Last year, an independent report commissioned by Wada found evidence of state-sponsored doping in the country.
Russia’s sports minister said they have “fulfilled all of their obligations”.
Russia’s anti-doping agency (Rusada) had pledged to follow international recommendations to get the ban – implemented after an initial Wada report in 2015 – lifted.
However, two criteria remain outstanding – granting Wada access to the Moscow laboratory suspected to be the hub of the operation, and a public acceptance that senior sports ministry figures were complicit in an organised cover-up.
The International Olympic Committee (IOC) will make the final decision on Russia’s participation in the Winter Games in Pyeongchang at its next board meeting, which takes place from 5-7 December
The Games take place from 9-25 February.
Kuwait, Equatorial Guinea and Mauritius were also found non-compliant by Wada.
Russian authorities have never acknowledged any involvement in doping, and President Vladimir Putin has suggested the allegations were an attempt to sow discontent in the build-up to the presidential elections.
Russian Olympic Committee president Alexander Zhukov, who said in September he expected the country to have a team at the Winter Games, reiterated the state’s innocence and said Wada’s latest judgement “cannot be accepted”.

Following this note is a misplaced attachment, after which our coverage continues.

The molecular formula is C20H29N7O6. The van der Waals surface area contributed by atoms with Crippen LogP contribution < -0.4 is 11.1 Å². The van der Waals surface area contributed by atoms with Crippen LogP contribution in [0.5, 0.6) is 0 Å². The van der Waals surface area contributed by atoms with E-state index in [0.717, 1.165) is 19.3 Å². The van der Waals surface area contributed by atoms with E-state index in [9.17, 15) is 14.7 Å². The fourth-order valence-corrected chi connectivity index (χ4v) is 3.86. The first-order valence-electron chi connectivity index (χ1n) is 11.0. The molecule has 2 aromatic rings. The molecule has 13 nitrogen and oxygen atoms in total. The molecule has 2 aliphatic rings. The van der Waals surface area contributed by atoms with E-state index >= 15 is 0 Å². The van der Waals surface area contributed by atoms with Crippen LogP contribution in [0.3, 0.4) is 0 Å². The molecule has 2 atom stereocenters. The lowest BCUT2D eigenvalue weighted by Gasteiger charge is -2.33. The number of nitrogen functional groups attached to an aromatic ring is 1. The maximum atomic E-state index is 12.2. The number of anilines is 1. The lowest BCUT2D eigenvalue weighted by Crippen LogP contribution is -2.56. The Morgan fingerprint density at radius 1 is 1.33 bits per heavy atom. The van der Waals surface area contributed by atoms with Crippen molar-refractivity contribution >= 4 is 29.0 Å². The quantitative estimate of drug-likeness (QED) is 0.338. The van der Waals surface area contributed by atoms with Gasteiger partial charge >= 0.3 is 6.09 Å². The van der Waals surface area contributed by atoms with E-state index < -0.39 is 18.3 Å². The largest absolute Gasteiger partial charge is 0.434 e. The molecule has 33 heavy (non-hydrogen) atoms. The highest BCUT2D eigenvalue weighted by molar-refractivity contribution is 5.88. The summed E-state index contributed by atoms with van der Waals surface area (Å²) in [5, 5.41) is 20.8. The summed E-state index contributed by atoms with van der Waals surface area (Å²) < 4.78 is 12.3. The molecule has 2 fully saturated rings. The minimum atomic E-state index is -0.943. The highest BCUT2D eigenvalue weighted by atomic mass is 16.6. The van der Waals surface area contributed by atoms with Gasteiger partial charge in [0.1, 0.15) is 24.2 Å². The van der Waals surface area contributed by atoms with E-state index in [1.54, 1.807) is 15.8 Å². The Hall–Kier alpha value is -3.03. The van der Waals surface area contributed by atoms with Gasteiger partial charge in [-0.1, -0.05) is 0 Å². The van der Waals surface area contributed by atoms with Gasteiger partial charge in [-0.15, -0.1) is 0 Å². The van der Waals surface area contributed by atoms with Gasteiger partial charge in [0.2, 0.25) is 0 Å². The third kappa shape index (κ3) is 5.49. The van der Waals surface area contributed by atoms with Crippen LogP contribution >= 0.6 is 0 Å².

“We accept the fact our national anti-doping system has failed [but] we absolutely deny a state-sponsored doping system,” said Zhukov, who added that unconditional recognition of the McLaren report “is impossible”.
Sports minister Pavel Kolobkov added the criteria for reinstatement have a “political character”.
“I got the impression that the decision was made in advance,” he told TASS news agency after Wada’s announcement, made on the recommendation of its independent compliance review committee.
“[The] committee has been inventing reasons not to reinstate Rusada; the accusations are simply a joke.”
This is important news as it will heap pressure on the IOC to ban Russia from the 2018 Winter Olympics when it meets in early December.
IOC president Thomas Bach has been weighing up a compromise, such as a hefty fine. But now the pressure to allow only Russians who can prove they are clean to compete as neutral athletes will intensify.
Insiders believe that, with an election in March looming, this may mean Putin will boycott the Games and order his athletes to stay away rather than compete as neutrals.
Russia was suspended from track and field events by the International Association of Athletics Federations in November 2015 following the publication of the independent Wada report.
Former sports minister Vitaly Mutko apologized for Russia’s failure to catch the cheats, but stopped short of admitting the scandal had been state-sponsored.
The report implicated the majority of Olympic sports in the cover-up and claimed Russian secret service agents were involved in swapping positive urine samples for clean ones.
But the IOC chose not to impose a blanket ban, instead leaving decisions on whether Russians could compete to individual sporting federations.